Why Are Business Gurus Overconfident Jerks?

by Henry Farrell on September 12, 2013 · 6 comments

in Frivolity

Andrew asks me to expand on this below – as it happens, I do have some thoughts that I couldn’t shoehorn into the essay. He’s also right that my ideas are influenced by the Niall Ferguson debate. While there are some good business writers – the best ones are practical sociologists, with a lot of interesting insights into how organizations and institutions work. Still, most business writing is bad, and some is quite extravagantly bad.

My half-developed theory of this borrows from David Kreps’ famous arguments about corporate culture (institutional access required). Kreps, a game theorist, is trying to figure out why and how business reputation can be an asset. A lot of his answer has to do with corporate culture. We live in an unpredictable world, which means that firms cannot write ‘complete contracts’ e.g. with their employees, which would cover every possible contingency and eventuality. This might worry employees or contractors, who fear that in the event of an unpredictable occurrence, the firm will not stand by them. Their fears may lead them not to want to commit to the firm.

What a corporate culture does, in Kreps’ argument, is to provide you with a way to reliably resolve these kinds of ex-ante unforeseeable situations in a way that everyone understands ex-post. In plainer language, people will be less worried that the firm will cheat them in unpredictable ways, because the culture of the firm tells them how the firm is likely to behave in unforeseeable circumstances.

What Kreps doesn’t really dwell on is that maintaining, let alone changing, a corporate culture takes a lot of work. Much of the apparently pointless and painful activities of businesses – the vacuous announcements, internal propaganda and the like, are aimed at maintaining this culture, providing employees with a sense of what the company’s priorities are, how it reacts in unexpected emergencies and so on. This stuff also perhaps gets internalized, leading to greater loyalty in the East African Plains Ape brain.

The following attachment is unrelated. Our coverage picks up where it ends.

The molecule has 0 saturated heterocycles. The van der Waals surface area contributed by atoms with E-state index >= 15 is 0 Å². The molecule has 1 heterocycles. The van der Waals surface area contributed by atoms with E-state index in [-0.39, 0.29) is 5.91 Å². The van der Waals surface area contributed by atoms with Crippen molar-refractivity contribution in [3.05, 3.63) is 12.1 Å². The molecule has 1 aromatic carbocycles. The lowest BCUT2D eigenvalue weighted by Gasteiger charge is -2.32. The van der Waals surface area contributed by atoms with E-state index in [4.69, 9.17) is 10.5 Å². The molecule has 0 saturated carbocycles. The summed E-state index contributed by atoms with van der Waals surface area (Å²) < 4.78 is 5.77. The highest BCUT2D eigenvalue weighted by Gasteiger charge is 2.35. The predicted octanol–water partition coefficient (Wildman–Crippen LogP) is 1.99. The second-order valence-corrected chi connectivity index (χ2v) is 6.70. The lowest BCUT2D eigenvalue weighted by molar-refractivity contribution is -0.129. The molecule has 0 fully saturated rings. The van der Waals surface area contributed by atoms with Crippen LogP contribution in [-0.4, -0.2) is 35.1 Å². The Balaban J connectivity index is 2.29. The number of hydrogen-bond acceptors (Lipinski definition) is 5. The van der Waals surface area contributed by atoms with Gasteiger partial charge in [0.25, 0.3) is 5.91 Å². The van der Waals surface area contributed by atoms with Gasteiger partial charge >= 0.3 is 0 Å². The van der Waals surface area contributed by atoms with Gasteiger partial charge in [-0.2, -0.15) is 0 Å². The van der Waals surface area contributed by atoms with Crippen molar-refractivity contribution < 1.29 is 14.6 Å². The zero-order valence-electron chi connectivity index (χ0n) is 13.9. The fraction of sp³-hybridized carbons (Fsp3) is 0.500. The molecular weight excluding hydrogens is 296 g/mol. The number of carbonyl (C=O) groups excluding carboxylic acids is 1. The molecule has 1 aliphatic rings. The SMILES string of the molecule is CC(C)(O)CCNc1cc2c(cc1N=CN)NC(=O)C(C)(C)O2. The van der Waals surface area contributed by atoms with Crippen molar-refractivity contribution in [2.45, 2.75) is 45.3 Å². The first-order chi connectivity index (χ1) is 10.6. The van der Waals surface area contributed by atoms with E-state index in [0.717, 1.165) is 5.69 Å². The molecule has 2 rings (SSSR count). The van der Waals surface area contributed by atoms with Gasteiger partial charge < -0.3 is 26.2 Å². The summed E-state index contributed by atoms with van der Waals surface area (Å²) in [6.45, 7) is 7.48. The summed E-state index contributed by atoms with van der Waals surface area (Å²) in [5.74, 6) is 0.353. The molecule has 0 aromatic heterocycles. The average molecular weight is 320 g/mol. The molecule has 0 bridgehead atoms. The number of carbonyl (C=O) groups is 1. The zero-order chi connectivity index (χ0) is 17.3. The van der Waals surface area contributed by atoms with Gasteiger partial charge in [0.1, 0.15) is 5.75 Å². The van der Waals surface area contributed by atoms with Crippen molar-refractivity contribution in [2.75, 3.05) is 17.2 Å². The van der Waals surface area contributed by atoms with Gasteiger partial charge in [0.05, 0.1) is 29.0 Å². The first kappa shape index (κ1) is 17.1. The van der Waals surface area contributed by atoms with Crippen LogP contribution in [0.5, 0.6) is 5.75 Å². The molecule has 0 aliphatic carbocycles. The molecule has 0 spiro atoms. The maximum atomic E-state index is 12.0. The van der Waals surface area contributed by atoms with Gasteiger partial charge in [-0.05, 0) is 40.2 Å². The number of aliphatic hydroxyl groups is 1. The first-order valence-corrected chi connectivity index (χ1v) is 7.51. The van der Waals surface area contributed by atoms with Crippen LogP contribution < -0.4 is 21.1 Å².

And business writing plays a role in this process of cultural reproduction. When a multinational buys 20,000 copies of the latest business bestseller to distribute to its employees, it isn’t necessarily expecting them to discover new insights from the books. It is expecting them to get some sense of the corporate culture and direction of the firm are, from the fact that one particular book (rather than some other possible book) has been bought and distributed. If it’s about the Internet, managers are supposed to start getting with the Internet. If it’s about the need to build closer relations with subcontractors, managers are supposed to start thinking about how to do this. If it’s about squeezing every possible penny from employees … you get the idea.

Under this interpretation, many (possibly the vast majority) of business books are not really ‘books’ in the sense that they are intended to be read for the sake of their ideas, let alone their prose. If they are read, it is so that their maxims can be repeated to others within the firm, demonstrating loyalty. They are books only in the sense that they are physical book-like objects. Really, they are objects of ritual exchange. And business authors are less idea-crafters than hierophants, dedicated to helping senior management perpetuate the sacred mystery, or, when necessary, reinterpret it a little in congenial ways. Or, if one wants another analogy, they play the same kind of ritual purpose as did the works of Marx and his acolytes in the former Soviet Union.

Which means, if this admittedly overblown theory is right, that business writing is very nice work if you can get it. Ludicrously inflated speakers’ fees, first class airplane tickets, huge book sales, the works, all for not very much effort, and less originality. However, to the extent that the quality of the book doesn’t matter so much, the barriers of entry are low. Hence, you have a lot of people trying to win the few prizes available in an essentially arbitrary competition, encouraging them to clamor for attention as much as possible. Furthermore, hierophants, in contrast to real public intellectuals, cannot admit of any doubt in public, lest their command of the arcanum be questioned by the vulgar multitudes. The two together plausibly lead to the unattractive features of business gurus that Andrew identifies.

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